In defense of the regional music scene…

Over a series of blog posts, extending from now to the not-so-distant future, I’m going to be advancing the proposition that the healthiest thing for music in the coming years will be a return to regionally specific music scenes. There are lots of reasons I can think of why it’s probably not necessary and/or wise for us to expect all “real” bands to spend a hell of a lot of time touring. We all know that the future is not going to be one of many bands selling a lot of records–we may be seeing the last generation of “rock stars,” as we understand them: culturally transcendent bands. Maybe our ideas of what constitute real bands should be changing, too. Anyway, these following reasons are just a few that I think a change is necessary.

1. Bands are going broke:

Prior to the 1980s and the DIY touring revolution (spurred by bands ranging from Black Flag to the Butthole Surfers; Our Band Could be Your Life should be required reading for people interested in underground music), bands didn’t really spend much time touring without significant label, promoter, and management support. Post DIY revolution, a band’s not a real band unless they log significant time on the road. I think it. Labels think it. Managers certainly think it. Moreover, bands are generally expected to do this kind of thing before getting label/management/etc.: it shows you’re serious. The problem is that this situation forces bands into a revolving door of shitty jobs, barely-break-even tours and seriously strained personal relationships. Inflation and fuel costs are exacerbating what was already a pretty difficult situation.

I’ll give you an example. The standard guarantee for the first band on a package doing 200-400 person rooms (i.e. what the majority of bands are doing) is anywhere from $100 to $200, and probably has been since the mid 90s. Let’s do our calculations based on $150, just for the sake of argument. First off, that $150 in 1995 is equivalent to $114.35 these days (based on figures taken from the Department of Treasury): any time wages don’t automatically increase with time, the value of that labor is being eroded by inflation. Second, fuel prices have increased dramatically, from $1.28 per gallon in 1995 to $2.68. That is, wages have declined by 24 percent while fuel costs have increased by over 100 percent. That’s bad math, and affects bands at every level of the food chain.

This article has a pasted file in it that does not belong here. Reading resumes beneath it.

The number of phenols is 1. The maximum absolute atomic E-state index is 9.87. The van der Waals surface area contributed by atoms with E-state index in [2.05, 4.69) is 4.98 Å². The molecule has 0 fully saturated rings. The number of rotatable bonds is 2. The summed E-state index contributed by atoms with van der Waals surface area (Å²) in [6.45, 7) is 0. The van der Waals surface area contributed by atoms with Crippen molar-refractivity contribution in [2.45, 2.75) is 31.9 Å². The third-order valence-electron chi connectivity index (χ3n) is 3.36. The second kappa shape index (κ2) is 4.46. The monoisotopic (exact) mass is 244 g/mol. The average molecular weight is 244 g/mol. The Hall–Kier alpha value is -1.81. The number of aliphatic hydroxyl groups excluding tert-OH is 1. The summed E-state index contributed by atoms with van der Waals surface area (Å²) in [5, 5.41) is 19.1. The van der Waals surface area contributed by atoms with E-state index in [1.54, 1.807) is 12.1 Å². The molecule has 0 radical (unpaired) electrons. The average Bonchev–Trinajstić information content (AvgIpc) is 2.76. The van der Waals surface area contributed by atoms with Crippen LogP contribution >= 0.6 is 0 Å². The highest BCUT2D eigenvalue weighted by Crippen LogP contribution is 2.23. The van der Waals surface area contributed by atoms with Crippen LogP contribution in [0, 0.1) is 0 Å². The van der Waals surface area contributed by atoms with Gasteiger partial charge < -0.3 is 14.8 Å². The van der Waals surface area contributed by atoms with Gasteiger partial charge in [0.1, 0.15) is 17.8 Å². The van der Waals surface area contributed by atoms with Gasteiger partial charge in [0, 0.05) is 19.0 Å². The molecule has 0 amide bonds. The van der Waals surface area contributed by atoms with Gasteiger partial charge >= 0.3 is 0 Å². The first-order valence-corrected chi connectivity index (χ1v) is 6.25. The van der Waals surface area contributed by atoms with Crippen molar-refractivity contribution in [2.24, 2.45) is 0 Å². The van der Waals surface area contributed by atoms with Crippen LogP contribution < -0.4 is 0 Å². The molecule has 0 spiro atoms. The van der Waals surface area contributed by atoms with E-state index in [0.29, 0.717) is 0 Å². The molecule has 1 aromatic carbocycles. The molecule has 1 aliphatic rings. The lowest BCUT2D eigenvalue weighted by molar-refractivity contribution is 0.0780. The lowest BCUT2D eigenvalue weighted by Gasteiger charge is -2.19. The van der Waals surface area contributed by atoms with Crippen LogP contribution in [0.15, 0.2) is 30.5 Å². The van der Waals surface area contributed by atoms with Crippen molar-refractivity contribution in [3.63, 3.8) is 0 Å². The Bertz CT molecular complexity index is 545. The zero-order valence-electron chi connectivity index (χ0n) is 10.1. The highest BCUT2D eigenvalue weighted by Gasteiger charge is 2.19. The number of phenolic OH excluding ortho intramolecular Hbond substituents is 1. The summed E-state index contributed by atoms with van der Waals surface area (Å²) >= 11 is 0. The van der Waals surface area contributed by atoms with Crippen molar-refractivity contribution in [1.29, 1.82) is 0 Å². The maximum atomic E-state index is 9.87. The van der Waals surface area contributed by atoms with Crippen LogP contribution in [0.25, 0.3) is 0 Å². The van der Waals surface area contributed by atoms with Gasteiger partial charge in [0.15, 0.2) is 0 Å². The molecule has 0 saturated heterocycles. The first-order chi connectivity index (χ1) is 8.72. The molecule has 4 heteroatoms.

Let’s take a simple San Diego to LA jaunt for a $150 guarantee: 240 miles, round trip. Assuming 15 miles to the gallon, it takes San Diego band 16 gallons of gas. In 1995, that gas cost the band $20.48, or 13.6 percent of their guarantee. In 2006, using constant dollars, that gas costs the band $42.88, or 37.5 percent of their ($150, really $114.35) guarantee. That’s for a relatively short trip when you think that the most common routing for a touring band leaving SD and headed east is San Diego-Phoenix/Tucson (420 miles)-El Paso (317 miles)-Austin (576 miles). It adds up quickly, and helps make sense of why musicians ask for so much booze in their riders: otherwise, they probably couldn’t afford it.

2. Our sense of place has been lost:

There’s a reason why, in the pre-internet days, you heard talk about a place being the “next Seattle” (San Diego was that for a while, apparently on the strength of the Stone Temple Pilots). Before that it was “the next Minneapolis.” Without constant touring and internet promotion, music scenes used to develop in strange, closed-0ff ways, promoting the kind of strange diversity and importance of place that’s as missing nowadays from our cultural landscape as it is from our physical surroundings. It made being there exciting. It also allowed bands to form their sound and ethos without being influenced by everything on Earth at the same time (or worse, being compared to and dismissed in lieu of everything on Earth at the same time).

3. Our environmental impact is significant:

Laugh all you want, but the collective effect of 200 bands that all sound like Jawbreaker (or Wire, or Wilco) criss-crossing the United States in vans that get 15 miles to the gallon (and probably haven’t been tuned up in five years) is significant. My band did almost 45,000 miles of driving in 2006. That’s about 3750 gallons of gasoline. Our ecological footprint last year was, to be kind, much larger than our record sales warranted. In case you’re wondering about us doing the responsible thing and buying carbon offsetting, see point number 1.

Anyway, those are just a few reasons. I’m interested to see what people think about this, so please comment away.

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3 Comments

  1. yeah well, considering the considerable sacrifice that bands make to tour- loss of jobs, apartments, etc, i would advance that as an additional grounds in support of a “regional approach”.

    As long as you are playing Los Angeles, Chicago, or New York and have fans there, you’re just as well off.

  2. I generally agree with you, but my question would be, “as well off in reference to what?” National press? National exposure? In a world where touring will only be feasible for a tiny proportion of bands, what’s the point of even having all that?

  3. Personally I would rather see my favorite band put out an additional record each than have them come through town 2 or 3 nights out of a year. Although these days indie record sales are looking about as fucked as average touring revenues huh?


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